Yeah, like, wow, I know. There's an angel. There's a team of angels looking out for him.Stephanie Zhong:
Yeah, well, he actually my nickname for him is he's my angel baby. Um, yeah. There's just you know, he has this way of, you know, when he he is also an empath, and a lot of a lot of folks with FAS can can be an empath too, so he can feel like he has these sorts of special powers where we might be sitting in traffic, and he suddenly used to say She's crying, we have to help her. She's crying. And we'd be like, What are you talking about? And then, a couple minutes later, we're driving through and there's a woman who's crying in a car, like parked on the sow kind of thing. Goosebumps. Yeah. He's that person who Yeah. And at a funeral, he's like, he's like the person who is talking to the people, you talk about the grief, he gals, and like, watched him kind of ministered to people without realizing he's ministering to them. Right? Beautiful. It's pretty amazing. Then on the flip side, if it's like, if the emotion is too big, and somebody around him is really, really raging and agitated, then he becomes agitated, right? And then he might take off or do these things. So that's where, you know, he, he, he will, if he has a wheelchair for his brain, all these gifts come out. And it's amazing, right? If he doesn't have a wheelchair for his brain, then that's when suddenly like, anything could happen.Blair Kaplan Venables:
So before we wrap up this interview, I what what would an example be, that is a wheelchair for his brain.Stephanie Zhong:
A good idea for wheelchair for his brain is that the first thing is for people who are maybe just neurodiverse is to first get assessed to see what developmental age your brain is for all the different functions. And so once we did that, we learned that his ability to understand language was around age three. So like a toddler, right, so he's a concrete. He's a concrete thinker. So wheelchair for the brain, what I realized when he was when he would run or say, I don't know, I get emotionally emotionally agitated. We, you know, is when we're not speaking with him at where he's at. And it's kind of like, what I imagined that if you asked, you know, if you ask somebody who is in a wheelchair, I'll give you a million dollars if you swim across the pool. And then you keep expecting them to swim across the pool. And you go, what's wrong, like you can swim across the pool? There, people are gonna get really upset. And so I realized that it's not that you have to use your tone like a toddler, but that his vocabulary that you say things in ways that he can, and you have to say it slowly, so that he can hear every single word, because he has short term memory loss. Yeah. Right. So the difference is, and also with figures of speech, we realize, we say, Hey, hang on right here. That doesn't make sense to him. And that, that's what we realized was like, Oh, my gosh, we're speaking to him in a way that is not doing the wheelchair thing. And then we're wondering why things don't turn out. And his teachers are the same way. So when we started using more concrete language and shorter sentences, suddenly he becomes more vocal, suddenly, he is, you know, ready to like, he can tell a story. Yeah, you know, but in meeting him where he's at, exactly. And I think that really the training that I ultimately I started learning and realizing, you know, what everyone's brain is different. That's the truth of it. And a lot of the parenting training I, that I took to understand how his brain is and to meet him where he is, and made me realize this is something we all can benefit from with it that we work, you know, we interact with, it's like, yeah, it's just a more patient person. And I realized that my son, it's like, when he can participate as who he is. The emotions, like the the emotional behaviors that everyone thought like, Oh, his teachers might think he's a problem child. The emotions are not the problem. The emotions is just the symptom that he needs a wheelchair somewhere. And that if we took care of that, he would just chillax and then be his happy self and spreading joy to everybody around him.Blair Kaplan Venables:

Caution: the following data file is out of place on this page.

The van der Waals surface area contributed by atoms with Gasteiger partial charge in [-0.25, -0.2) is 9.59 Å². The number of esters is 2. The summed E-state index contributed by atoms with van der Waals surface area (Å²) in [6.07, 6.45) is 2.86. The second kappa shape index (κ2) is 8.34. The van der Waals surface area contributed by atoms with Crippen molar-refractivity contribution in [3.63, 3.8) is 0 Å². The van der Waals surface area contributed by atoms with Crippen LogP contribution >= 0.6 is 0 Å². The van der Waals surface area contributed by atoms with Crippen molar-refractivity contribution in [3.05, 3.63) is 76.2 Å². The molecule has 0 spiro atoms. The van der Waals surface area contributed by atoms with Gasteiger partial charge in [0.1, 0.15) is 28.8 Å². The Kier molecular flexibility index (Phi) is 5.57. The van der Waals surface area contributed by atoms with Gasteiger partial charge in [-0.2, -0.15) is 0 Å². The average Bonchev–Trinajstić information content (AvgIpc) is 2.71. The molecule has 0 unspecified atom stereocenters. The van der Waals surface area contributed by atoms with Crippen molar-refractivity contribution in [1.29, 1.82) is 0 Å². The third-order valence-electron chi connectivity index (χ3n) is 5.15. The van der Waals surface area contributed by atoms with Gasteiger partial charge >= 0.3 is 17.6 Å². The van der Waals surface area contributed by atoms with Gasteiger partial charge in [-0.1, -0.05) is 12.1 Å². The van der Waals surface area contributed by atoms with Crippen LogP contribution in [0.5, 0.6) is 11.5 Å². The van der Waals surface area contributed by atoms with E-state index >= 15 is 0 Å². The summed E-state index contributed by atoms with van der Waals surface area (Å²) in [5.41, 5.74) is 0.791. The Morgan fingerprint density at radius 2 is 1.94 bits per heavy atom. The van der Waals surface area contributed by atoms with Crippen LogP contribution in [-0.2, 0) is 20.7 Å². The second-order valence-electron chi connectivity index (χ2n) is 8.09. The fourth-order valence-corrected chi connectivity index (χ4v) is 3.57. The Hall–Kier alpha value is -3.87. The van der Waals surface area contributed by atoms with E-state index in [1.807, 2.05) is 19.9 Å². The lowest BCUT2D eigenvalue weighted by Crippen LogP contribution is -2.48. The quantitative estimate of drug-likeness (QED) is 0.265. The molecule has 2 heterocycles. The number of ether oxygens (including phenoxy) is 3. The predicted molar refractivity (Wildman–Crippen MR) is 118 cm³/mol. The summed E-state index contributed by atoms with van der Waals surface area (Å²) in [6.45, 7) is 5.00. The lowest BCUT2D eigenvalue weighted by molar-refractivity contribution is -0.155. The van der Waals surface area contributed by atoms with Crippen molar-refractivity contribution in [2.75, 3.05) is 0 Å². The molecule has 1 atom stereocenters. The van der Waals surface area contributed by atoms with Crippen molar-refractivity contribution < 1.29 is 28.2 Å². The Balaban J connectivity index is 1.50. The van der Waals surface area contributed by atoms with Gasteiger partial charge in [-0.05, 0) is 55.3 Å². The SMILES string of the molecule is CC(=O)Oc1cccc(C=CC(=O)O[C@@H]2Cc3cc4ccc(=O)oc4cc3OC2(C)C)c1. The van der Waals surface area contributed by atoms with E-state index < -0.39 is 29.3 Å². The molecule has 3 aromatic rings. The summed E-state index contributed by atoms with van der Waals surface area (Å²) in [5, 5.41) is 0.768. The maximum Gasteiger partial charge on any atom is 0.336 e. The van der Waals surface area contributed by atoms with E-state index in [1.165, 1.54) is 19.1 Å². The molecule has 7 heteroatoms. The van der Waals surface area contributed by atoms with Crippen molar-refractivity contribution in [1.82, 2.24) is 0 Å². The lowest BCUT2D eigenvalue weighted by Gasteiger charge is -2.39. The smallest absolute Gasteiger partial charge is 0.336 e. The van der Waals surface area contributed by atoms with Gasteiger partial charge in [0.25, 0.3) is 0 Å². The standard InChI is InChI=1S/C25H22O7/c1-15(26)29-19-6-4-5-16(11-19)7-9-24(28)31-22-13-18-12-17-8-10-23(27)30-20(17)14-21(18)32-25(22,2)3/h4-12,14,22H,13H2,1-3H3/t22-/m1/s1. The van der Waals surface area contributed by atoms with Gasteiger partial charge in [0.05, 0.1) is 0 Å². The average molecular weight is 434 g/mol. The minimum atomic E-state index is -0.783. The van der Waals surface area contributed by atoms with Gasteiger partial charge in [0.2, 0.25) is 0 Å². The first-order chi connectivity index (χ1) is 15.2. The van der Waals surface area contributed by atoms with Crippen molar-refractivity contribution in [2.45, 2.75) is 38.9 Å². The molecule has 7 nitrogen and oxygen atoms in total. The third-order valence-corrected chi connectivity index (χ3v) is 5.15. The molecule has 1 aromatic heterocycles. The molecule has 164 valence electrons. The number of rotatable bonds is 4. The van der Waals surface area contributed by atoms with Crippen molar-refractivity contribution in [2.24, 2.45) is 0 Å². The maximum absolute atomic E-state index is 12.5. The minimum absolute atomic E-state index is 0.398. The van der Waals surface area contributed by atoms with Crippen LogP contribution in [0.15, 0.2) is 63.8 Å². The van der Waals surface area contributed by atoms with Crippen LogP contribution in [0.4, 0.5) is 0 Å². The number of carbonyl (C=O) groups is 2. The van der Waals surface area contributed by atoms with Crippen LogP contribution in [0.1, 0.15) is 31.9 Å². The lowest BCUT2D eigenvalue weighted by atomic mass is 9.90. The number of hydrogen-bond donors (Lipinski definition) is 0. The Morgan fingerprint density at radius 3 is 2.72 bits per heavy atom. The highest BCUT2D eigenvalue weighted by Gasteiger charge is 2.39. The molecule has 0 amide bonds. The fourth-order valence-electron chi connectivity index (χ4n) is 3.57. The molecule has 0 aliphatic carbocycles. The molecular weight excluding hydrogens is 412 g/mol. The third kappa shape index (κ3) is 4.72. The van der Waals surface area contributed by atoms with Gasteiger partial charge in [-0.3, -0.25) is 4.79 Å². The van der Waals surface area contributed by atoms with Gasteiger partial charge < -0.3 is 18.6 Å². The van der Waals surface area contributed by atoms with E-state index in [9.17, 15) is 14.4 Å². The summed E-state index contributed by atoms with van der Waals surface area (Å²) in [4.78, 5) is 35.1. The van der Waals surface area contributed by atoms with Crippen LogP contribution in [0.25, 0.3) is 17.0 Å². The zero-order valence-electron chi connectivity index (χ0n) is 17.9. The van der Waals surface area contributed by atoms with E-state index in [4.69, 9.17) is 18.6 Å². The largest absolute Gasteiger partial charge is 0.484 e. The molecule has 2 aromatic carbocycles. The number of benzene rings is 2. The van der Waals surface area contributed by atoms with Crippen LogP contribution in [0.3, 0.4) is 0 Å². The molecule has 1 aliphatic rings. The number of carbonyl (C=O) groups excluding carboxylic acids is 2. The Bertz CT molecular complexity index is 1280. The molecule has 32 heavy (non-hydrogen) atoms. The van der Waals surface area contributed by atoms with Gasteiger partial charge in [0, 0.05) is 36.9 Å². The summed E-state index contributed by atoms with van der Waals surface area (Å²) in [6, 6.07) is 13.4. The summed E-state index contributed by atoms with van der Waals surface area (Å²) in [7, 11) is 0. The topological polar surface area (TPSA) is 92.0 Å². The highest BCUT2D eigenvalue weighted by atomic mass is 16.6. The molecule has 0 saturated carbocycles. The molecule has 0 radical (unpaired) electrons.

I think that's really beautiful. So what advice do you have for someone who's stepping into a new family? And there's someone who's in this family who who has FAS?Stephanie Zhong:
So what I would say I'm gonna start with the first one, like if you have a loved one, or a friend or student or a colleague, who may have FAS and this is the this is the thing is that people, as I started to share my story, people started realizing, I think, maybe my cousin might be on the spectrum or I'm a teacher in a special ed class and it never occurred to me there might be students and as you're talking about things, there it is, is just too whether it's FAS or any other So called Disability is to just really focus on what gifts to somebody have like, look for the gifts, and learn how their brain works or even ask them and you know, meet people where they are. And just what I like to think of is everybody's brain is beautifully different. And to allow yourself to just be curious and learn and know, just like any other parent, that you will, you will make mistakes. And you can learn together. And I love thatBlair Kaplan Venables:
that's beautiful look for their superpowers looks for look for their gifts, and you know, figure out how you can really utilize that meet them where they are. I think that's such beautiful advice. And, you know, I feel like this conversation could go on for hours. So I want to invite anyone who wants to continue the conversation with Stephanie or explore her professional side, which you should, because she's amazing with human design, she did a reading for me, and I love it. It just helped me understand me better. All of her links are in the show notes her full bio, and I invite you to connect with Stephanie. Stephanie, thank you so much for sharing your story with us and our listeners. Thank you for tuning in to another episode of dissecting success. So thank you, Stephanie.Stephanie Zhong:
Thanks for having me, Blair.Blair Kaplan Venables:
And it's okay to not be okay. Life is hard. Life is beautiful. Let us be the lighthouse in the storm. You are not alone. You are resilient. Thank you.